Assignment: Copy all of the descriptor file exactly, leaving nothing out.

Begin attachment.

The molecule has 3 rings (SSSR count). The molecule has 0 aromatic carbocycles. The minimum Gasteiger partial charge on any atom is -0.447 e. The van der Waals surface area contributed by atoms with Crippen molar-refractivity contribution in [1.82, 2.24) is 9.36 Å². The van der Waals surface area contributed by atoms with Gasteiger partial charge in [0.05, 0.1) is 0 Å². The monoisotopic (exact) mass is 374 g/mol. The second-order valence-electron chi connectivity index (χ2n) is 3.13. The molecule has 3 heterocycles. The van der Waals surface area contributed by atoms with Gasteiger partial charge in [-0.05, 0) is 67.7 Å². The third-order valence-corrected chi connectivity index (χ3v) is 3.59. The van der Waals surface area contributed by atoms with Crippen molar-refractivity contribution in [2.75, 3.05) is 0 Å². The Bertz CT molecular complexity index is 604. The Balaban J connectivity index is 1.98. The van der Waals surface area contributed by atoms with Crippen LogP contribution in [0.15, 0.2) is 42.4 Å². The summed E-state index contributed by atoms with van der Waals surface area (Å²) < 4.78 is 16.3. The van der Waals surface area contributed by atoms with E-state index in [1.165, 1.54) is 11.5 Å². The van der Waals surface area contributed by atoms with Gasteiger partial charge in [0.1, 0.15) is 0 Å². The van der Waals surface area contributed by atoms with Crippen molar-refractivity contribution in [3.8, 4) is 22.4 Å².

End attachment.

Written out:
The molecule has 3 rings (SSSR count). The molecule has 0 aromatic carbocycles. The minimum Gasteiger partial charge on any atom is -0.447 e. The van der Waals surface area contributed by atoms with Crippen molar-refractivity contribution in [1.82, 2.24) is 9.36 Å². The van der Waals surface area contributed by atoms with Gasteiger partial charge in [0.05, 0.1) is 0 Å². The monoisotopic (exact) mass is 374 g/mol. The second-order valence-electron chi connectivity index (χ2n) is 3.13. The molecule has 3 heterocycles. The van der Waals surface area contributed by atoms with Gasteiger partial charge in [-0.05, 0) is 67.7 Å². The third-order valence-corrected chi connectivity index (χ3v) is 3.59. The van der Waals surface area contributed by atoms with Crippen molar-refractivity contribution in [2.75, 3.05) is 0 Å². The Bertz CT molecular complexity index is 604. The Balaban J connectivity index is 1.98. The van der Waals surface area contributed by atoms with Crippen LogP contribution in [0.15, 0.2) is 42.4 Å². The summed E-state index contributed by atoms with van der Waals surface area (Å²) < 4.78 is 16.3. The van der Waals surface area contributed by atoms with E-state index in [1.165, 1.54) is 11.5 Å². The van der Waals surface area contributed by atoms with Gasteiger partial charge in [0.1, 0.15) is 0 Å². The van der Waals surface area contributed by atoms with Crippen molar-refractivity contribution in [3.8, 4) is 22.4 Å².